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How to Help Relieve Gas in Babies
Last Updated: March 29, 2019 References
This article was co-authored by Laura Marusinec, MD . Dr. Marusinec is a board certified Pediatrician at the Children's Hospital of Wisconsin, where she is on the Clinical Practice Council. She received her M.D. from the Medical College of Wisconsin School of Medicine in 1995 and completed her residency at the Medical College of Wisconsin in Pediatrics in 1998. She is a member of the American Medical Writers Association and the Society for Pediatric Urgent Care. There are 10 references cited in this article, which can be found at the bottom of the page. This article has been viewed 159,807 times.
Gas pain is a very common in babies and it can cause your baby—and you—discomfort.  X Research source Gas is often caused by swallowing air when crying or feeding or from the digestion process.  X Research source Even though gas can cause pain for your baby, it is generally harmless. By promoting the release of gas and preventing it, you can help relieve your baby’s gas.
Releasing Baby’s Gas
- Pulling up her legs
- Clenching her fists
- Squirming around as if she’s uncomfortable
- Crying a lot
- Burping  X Research source
- Move your baby’s legs gently so you don’t hurt her.
- Talk to your baby while you’re moving her legs. This may distract her from her pain and also comfort her.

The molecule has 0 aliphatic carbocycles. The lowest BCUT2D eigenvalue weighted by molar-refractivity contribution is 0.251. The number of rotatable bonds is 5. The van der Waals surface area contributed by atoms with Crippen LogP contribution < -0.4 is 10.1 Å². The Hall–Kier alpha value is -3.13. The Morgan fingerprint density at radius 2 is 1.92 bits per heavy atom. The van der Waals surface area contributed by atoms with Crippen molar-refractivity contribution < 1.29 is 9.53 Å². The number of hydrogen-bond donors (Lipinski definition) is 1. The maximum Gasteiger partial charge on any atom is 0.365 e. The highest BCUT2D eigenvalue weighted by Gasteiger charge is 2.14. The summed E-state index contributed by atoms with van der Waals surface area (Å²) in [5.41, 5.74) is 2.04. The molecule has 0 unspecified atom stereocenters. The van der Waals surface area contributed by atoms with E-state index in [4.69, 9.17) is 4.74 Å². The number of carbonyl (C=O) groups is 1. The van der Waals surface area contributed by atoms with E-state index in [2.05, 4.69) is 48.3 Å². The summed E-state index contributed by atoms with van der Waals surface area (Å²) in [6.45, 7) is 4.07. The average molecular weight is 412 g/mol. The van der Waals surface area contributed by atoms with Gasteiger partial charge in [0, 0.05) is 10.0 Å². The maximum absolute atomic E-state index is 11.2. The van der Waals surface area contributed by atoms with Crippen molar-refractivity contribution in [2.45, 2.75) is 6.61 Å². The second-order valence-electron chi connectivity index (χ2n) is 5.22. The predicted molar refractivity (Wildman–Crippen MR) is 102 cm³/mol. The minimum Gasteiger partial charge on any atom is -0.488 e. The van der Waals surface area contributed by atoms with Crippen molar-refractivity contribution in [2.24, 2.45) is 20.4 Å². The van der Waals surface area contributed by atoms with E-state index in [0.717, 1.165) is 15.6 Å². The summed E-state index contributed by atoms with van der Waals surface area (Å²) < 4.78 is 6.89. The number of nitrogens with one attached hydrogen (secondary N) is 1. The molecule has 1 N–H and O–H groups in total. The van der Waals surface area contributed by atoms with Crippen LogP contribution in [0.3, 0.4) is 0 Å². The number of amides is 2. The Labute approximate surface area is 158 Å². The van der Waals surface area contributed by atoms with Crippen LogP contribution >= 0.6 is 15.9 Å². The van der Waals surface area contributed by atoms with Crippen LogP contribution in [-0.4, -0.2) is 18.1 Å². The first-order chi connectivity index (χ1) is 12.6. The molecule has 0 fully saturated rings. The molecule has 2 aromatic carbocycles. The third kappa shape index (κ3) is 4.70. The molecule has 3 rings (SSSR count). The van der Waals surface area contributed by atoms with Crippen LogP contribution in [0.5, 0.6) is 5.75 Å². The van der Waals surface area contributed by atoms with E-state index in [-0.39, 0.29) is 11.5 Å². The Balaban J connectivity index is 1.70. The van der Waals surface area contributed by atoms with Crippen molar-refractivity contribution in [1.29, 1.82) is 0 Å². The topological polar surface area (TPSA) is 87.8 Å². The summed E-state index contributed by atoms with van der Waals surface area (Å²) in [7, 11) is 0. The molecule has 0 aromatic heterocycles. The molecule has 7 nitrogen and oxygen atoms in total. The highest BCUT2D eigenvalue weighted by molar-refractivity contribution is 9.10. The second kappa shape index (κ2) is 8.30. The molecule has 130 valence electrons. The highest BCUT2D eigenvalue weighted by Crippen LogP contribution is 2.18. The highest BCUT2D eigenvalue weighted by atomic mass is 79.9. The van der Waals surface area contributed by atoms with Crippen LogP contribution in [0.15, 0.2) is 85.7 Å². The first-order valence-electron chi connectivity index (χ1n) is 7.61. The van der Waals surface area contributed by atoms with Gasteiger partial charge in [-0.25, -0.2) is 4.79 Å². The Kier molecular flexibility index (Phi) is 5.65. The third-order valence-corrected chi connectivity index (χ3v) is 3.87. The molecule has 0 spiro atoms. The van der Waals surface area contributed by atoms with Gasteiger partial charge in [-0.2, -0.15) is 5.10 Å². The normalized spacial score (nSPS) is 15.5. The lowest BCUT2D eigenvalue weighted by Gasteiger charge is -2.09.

- Make sure your baby is awake during tummy time and that you supervise her the entire time.  X Trustworthy Source Mayo Clinic Educational website from one of the world's leading hospitals Go to source
- Put your baby on her tummy on the floor or across your lap for at least 20 minutes a day.  X Trustworthy Source Mayo Clinic Educational website from one of the world's leading hospitals Go to source You can do this more often if she is gassy and not fussy during tummy time.
- Rub your baby’s belly in a clockwise motion while she is lying on her back.  X Research source
- Try a combination of massaging and bicycling to move and expel gas.
- Avoid swaddling if your baby can roll to minimize the risk of SIDS or suffocation.  X Trustworthy Source HealthyChildren.org Health information from the American Academy of Pediatrics. Go to source
- Follow guidelines for safely swaddling your infant, which may help relieve her gas and help her sleep.  X Trustworthy Source HealthyChildren.org Health information from the American Academy of Pediatrics. Go to source
- Use the “gas hold” by holding your baby securely over your arm facing down. You can gently rock her in this position.  X Research source
- Rock your baby in a rocker or in your arms, which may move and expel gas.  X Research source
- Bounce your baby gently up and down. You can do this either while you’re standing or by sitting your baby on your lap and bouncing her.  X Research source
- Look for anti-gas products with simethicone such as Mylicon, Little Tummies, or Phazyme.  X Trustworthy Source HealthyChildren.org Health information from the American Academy of Pediatrics. Go to source
- Follow packaging instructions.
- Ask your pediatrician or pharmacist any questions you may have about the drops or using them.